Last month, Jennifer Doudna revealed in Science a new, “hyper-compact” CRISPR enzyme that was half the size of traditional CRISPR enzymes and could, she suspected, offer a new, more versatile tool for gene editing.

Now, the University of California-Berkeley has licensed that enzyme, known as Casφ, exclusively to a biotech startup she and two former students set up three years ago: Mammoth Biosciences. It’s the second new CRISPR protein Mammoth has licensed from Doudna’s lab, after they licensed Cas14 in 2019.

Clockwise from left: Canaccord Genuity principal Michelle Gilson, Canaccord Genuity CSO Brian Mueller and BioMarin CSO Hank Fuchs (Canaccord Genuity webcast)

Bio­Marin CSO diss­es ri­vals for the he­mo­phil­ia A gene ther­a­py crown: Way be­hind, fac­ing big re­cruit­ment chal­lenges and at best a .6 on the gen-one scale

The leader in the race to a hemophilia A gene therapy does not like to be compared unfavorably to the competition. And when their top execs do the comparing, don’t look for any modesty — BioMarin, they say, owns the lead.

As Factor VIII expression wanes over time, quite a few analysts have raised questions about the kind of future BioMarin’s gene therapy — a supposed once-and-done treatment — faces if it stops working. But just 7 days away from their PDUFA date, with high odds of success, the top execs clearly feel that they are way out front, while promising their rivals will discover there’s a tough slog ahead trying to pursue trials where large numbers of patients are ineligible for new therapies.

Endpoints Premium

Premium subscription required

Unlock this article along with other benefits by subscribing to one of our paid plans.

James Wilson, WuXi Global Forum at JPM20

FDA puts up a red light for Pas­sage Bio’s first gene ther­a­py pro­gram, de­lay­ing a pro­gram from James Wilson's group at Penn

Gene therapy pioneer James Wilson spearheaded animal studies demonstrating the potential of new treatments injected directly into the brain, looking to jumpstart a once-and-done fix for an extraordinarily rare disease called GM1 gangliosidosis in infants. His team at the University of Pennsylvania published their work on monkeys and handed it over to Passage Bio, a Wilson-inspired startup building a pipeline of gene therapies — with an IND for PBGM01 to lead the way.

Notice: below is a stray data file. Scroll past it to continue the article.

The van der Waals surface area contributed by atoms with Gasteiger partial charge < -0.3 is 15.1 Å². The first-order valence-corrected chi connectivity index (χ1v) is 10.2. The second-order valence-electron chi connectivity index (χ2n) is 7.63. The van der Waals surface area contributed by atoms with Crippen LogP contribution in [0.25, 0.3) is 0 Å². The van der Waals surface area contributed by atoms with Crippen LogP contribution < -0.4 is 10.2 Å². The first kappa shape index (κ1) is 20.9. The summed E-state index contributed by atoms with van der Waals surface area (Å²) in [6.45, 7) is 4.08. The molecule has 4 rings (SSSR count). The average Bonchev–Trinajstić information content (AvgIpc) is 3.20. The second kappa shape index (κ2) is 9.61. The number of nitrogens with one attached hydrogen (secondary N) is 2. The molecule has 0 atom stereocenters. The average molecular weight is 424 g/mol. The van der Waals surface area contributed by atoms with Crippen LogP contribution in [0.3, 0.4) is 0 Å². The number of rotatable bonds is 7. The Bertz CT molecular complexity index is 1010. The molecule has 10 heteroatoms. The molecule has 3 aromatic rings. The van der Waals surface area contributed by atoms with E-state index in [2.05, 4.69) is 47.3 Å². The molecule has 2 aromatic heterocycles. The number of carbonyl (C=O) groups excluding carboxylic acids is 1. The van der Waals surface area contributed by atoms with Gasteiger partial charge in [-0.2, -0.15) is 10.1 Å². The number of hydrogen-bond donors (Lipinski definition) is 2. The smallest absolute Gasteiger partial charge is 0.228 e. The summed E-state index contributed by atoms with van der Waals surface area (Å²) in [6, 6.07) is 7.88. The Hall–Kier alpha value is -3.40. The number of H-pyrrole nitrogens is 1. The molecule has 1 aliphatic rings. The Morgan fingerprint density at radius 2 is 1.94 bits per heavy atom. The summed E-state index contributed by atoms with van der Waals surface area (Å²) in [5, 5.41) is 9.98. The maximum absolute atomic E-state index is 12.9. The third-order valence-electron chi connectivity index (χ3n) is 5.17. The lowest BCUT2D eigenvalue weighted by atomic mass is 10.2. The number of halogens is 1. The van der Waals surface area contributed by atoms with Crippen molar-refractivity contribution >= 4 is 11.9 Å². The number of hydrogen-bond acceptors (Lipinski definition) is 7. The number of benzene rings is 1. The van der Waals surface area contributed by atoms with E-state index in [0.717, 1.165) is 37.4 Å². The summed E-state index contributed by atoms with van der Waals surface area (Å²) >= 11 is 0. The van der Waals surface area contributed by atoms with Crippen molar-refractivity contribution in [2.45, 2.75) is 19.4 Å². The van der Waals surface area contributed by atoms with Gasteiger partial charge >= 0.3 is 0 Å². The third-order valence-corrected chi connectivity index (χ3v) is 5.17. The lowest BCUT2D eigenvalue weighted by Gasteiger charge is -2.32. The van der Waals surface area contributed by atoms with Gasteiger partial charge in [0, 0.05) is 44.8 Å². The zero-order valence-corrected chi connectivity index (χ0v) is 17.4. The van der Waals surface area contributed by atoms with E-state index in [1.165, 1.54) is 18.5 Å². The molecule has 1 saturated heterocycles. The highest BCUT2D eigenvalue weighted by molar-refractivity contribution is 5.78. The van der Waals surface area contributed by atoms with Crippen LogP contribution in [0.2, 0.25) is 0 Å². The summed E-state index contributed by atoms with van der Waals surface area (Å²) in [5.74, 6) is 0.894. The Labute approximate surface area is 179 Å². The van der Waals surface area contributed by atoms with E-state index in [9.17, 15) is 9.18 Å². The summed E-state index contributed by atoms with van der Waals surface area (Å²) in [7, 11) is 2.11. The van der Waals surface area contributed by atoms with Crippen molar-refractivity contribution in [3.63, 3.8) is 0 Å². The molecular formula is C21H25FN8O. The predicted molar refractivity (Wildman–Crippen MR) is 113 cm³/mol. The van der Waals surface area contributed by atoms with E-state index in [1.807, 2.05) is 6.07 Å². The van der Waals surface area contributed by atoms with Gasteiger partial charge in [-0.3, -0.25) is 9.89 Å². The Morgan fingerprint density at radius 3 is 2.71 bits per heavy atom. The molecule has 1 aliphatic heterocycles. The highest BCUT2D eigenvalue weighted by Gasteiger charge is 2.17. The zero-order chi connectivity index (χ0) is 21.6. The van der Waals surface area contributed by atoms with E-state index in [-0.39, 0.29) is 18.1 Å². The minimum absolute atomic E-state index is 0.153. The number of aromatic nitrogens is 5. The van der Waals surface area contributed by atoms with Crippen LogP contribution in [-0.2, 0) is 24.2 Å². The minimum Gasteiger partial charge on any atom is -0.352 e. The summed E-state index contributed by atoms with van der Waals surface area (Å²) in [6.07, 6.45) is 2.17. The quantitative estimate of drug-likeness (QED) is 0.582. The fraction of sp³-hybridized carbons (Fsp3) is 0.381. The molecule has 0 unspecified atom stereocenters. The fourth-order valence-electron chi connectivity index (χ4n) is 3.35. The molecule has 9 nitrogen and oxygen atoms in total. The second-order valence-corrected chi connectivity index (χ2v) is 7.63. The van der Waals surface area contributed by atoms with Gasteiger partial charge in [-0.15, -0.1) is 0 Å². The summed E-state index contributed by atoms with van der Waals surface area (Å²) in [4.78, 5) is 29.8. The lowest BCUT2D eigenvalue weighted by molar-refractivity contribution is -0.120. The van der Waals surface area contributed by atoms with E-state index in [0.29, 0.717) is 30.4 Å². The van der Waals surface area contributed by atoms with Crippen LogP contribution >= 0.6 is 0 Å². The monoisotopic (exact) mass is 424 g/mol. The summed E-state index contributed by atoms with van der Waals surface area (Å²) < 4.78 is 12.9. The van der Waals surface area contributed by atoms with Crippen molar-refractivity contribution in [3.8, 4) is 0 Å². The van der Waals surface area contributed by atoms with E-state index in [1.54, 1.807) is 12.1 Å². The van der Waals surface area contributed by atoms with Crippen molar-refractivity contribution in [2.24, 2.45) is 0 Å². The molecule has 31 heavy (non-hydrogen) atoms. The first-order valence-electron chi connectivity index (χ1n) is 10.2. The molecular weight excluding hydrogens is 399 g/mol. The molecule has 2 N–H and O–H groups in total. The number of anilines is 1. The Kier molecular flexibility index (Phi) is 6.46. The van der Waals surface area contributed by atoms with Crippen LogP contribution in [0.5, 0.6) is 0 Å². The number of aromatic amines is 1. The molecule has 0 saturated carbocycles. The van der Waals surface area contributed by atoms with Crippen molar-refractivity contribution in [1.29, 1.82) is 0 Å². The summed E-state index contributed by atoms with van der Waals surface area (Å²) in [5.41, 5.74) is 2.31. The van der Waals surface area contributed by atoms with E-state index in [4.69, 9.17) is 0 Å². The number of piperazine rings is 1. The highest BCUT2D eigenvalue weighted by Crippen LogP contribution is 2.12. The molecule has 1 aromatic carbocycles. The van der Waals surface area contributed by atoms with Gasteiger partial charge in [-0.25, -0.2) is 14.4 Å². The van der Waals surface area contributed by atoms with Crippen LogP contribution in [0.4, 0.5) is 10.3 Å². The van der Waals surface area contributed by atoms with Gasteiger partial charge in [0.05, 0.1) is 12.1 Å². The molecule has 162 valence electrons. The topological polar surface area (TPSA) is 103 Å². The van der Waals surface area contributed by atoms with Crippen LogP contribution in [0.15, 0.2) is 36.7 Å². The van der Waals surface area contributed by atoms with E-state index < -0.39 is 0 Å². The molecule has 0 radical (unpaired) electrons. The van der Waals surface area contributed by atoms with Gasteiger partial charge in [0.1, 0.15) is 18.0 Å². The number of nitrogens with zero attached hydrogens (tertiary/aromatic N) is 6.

Endpoints News

Keep reading Endpoints with a free subscription

Unlock this story instantly and join 87,800+ biopharma pros reading Endpoints daily — and it's free.

Silviu Itescu, Mesoblast CEO

FDA's ODAC shrugs off ob­jec­tions to Mesoblast's GVHD drug for chil­dren, vot­ing 9-1 in fa­vor and im­prov­ing the odds of an ap­proval

The FDA’s Oncologic Drugs Advisory Committee once again waved through an investigational drug, clearing the potential final hurdle before the agency’s decision.

Thursday’s winner was Mesoblast $MESO, an Australian stem-cell company that submitted its Ryoncil drug for the treatment of steroid refractory acute graft-versus-host disease in children younger than 12. ODAC gave Ryoncil the thumbs up by a 9-1 vote, shrugging off concerns about trial design and pushing aside the need for an additional study.

Endpoints News

Keep reading Endpoints with a free subscription

Unlock this story instantly and join 87,800+ biopharma pros reading Endpoints daily — and it's free.